Today is World Press Freedom Day, a time to reflect not just on what are traditionally thought of as press freedoms, but also on ordinary citizen’s ability to share and access information via our digital networks.
[S]ecuring the safety of journalists continues to be a challenge due to an upward trend in the killings of journalists, media workers, and social media producers. In 2012 alone, UNESCO’s Director-General condemned the killings of 121 journalists, almost double the annual figures of 2011 and 2010. In addition, there continues to be widespread harassment, intimidation, arbitrary arrest and online attacks on journalists in many parts of the world. To compound the problem, the rate of impunity for crimes against journalists, media workers and social media producers remains extremely high.
Responding to this overall context of press freedom, WPFD 2013 focuses on the theme of “Safe to Speak: Securing Freedom of Expression in All Media” and puts the spotlight in particular on the issues of safety of journalists, combating impunity for crimes against freedom of expression, and securing a free and open Internet as the precondition for safety online.
Reporters Without Borders’ annual World Press Freedom Index is a good place to explore how press freedoms work — or don’t work — globally. At the top of the list are Finland, Norway and the Netherlands. Down at the bottom are the same three that that were there a year ago: Turkmenistan, North Korea and Eritrea.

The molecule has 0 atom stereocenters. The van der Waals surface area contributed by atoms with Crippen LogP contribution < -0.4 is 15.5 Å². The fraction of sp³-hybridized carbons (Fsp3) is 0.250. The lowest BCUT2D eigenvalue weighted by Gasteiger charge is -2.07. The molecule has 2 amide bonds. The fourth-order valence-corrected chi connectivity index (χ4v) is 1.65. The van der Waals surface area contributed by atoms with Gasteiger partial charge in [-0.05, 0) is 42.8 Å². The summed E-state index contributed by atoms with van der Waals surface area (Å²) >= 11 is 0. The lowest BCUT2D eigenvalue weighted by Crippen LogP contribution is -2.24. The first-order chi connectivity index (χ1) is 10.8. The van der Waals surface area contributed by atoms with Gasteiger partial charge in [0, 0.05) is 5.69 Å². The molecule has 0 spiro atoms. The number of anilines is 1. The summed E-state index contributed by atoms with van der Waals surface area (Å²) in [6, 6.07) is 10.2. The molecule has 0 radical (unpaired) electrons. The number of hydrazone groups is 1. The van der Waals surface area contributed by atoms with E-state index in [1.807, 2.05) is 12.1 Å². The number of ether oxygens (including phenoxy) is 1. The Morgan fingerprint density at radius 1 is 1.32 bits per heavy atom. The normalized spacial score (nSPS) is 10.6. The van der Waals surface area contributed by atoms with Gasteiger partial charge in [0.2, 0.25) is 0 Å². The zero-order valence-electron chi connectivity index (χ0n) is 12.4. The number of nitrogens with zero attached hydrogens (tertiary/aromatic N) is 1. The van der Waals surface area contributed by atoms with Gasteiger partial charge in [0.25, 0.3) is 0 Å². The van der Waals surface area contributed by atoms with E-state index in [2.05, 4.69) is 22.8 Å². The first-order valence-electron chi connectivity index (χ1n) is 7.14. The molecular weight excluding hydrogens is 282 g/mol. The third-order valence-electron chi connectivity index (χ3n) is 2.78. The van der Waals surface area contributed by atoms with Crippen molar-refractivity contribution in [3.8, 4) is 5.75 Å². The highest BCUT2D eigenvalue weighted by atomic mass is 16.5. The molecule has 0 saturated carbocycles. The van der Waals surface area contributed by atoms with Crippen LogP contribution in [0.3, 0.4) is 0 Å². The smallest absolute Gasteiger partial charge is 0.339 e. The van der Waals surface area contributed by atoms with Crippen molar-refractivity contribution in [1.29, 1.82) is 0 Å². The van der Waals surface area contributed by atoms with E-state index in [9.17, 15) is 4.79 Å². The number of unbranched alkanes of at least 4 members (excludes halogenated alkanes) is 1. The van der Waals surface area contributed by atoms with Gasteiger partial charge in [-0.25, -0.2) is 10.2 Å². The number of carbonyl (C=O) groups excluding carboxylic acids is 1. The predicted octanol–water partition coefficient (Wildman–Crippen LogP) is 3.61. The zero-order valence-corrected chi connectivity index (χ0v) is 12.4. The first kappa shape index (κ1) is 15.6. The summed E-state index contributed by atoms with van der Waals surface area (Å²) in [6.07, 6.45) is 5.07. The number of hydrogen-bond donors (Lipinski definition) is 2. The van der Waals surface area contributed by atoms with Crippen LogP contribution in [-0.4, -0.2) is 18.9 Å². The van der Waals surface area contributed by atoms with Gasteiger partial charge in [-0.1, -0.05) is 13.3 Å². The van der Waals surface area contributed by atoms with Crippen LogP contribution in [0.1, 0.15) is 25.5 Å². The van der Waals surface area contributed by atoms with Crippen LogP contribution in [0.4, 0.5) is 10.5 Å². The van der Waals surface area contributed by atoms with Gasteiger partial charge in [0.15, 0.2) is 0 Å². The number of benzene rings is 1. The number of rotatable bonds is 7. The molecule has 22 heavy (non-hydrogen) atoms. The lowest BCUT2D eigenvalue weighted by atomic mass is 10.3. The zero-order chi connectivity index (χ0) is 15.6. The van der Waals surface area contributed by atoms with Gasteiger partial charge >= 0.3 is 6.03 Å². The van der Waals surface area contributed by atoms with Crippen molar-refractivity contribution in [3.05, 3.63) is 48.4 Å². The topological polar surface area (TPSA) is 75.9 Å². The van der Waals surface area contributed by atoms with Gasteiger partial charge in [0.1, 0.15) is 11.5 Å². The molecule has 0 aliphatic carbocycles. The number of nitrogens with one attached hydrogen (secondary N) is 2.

Freedom House reports that the percentage of the world’s population “living in societies with a fully free press has fallen to its lowest level in over a decade”:
At first glance, it might seem counterintuitive that media freedom is on the decline. After all, in a world in which news is being produced by a broader range of professionals – as well as citizen journalists and bloggers – information is flowing at faster rates than ever before. And with news being transmitted through a greater variety of mediums – including newspapers, radio, television, the internet, mobile phones, flash drives, and social media – one might expect the level of media freedom worldwide to be improving, not worsening.
As noted, press freedom doesn’t just affect professional journalists, but ordinary citizens committing acts of journalism, activists documenting abuses and members of civil society. Take, for instance, four men in Saudi Arabia interrogated over their attempts to launch a human rights organization. The charge against them, according to Amnesty International: ”founding and publicizing an unlicensed organization as well as launching websites without authorization.”
Everyone has the right to freedom of opinion and expression; this right includes freedom to hold opinions without interference and to seek, receive and impart information and ideas through any media and regardless of frontiers.